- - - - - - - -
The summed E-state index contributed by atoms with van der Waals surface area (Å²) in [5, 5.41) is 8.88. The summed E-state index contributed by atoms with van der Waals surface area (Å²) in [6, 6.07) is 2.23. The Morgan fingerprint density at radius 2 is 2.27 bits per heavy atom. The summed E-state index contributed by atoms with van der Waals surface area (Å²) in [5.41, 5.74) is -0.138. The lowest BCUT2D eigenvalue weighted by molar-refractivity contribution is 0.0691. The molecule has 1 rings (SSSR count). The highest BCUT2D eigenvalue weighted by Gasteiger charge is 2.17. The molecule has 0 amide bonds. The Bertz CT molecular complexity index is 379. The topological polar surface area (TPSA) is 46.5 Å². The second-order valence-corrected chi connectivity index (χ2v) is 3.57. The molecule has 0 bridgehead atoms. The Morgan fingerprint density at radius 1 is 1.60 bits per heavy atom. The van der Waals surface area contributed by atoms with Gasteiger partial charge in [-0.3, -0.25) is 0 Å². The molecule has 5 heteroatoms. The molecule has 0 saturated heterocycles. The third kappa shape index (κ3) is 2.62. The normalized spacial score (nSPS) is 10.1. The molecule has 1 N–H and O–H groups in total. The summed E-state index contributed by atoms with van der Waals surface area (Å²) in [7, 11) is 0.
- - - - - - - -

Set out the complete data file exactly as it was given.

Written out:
The summed E-state index contributed by atoms with van der Waals surface area (Å²) in [5, 5.41) is 8.88. The summed E-state index contributed by atoms with van der Waals surface area (Å²) in [6, 6.07) is 2.23. The Morgan fingerprint density at radius 2 is 2.27 bits per heavy atom. The summed E-state index contributed by atoms with van der Waals surface area (Å²) in [5.41, 5.74) is -0.138. The lowest BCUT2D eigenvalue weighted by molar-refractivity contribution is 0.0691. The molecule has 1 rings (SSSR count). The highest BCUT2D eigenvalue weighted by Gasteiger charge is 2.17. The molecule has 0 amide bonds. The Bertz CT molecular complexity index is 379. The topological polar surface area (TPSA) is 46.5 Å². The second-order valence-corrected chi connectivity index (χ2v) is 3.57. The molecule has 0 bridgehead atoms. The Morgan fingerprint density at radius 1 is 1.60 bits per heavy atom. The van der Waals surface area contributed by atoms with Gasteiger partial charge in [-0.3, -0.25) is 0 Å². The molecule has 5 heteroatoms. The molecule has 0 saturated heterocycles. The third kappa shape index (κ3) is 2.62. The normalized spacial score (nSPS) is 10.1. The molecule has 1 N–H and O–H groups in total. The summed E-state index contributed by atoms with van der Waals surface area (Å²) in [7, 11) is 0.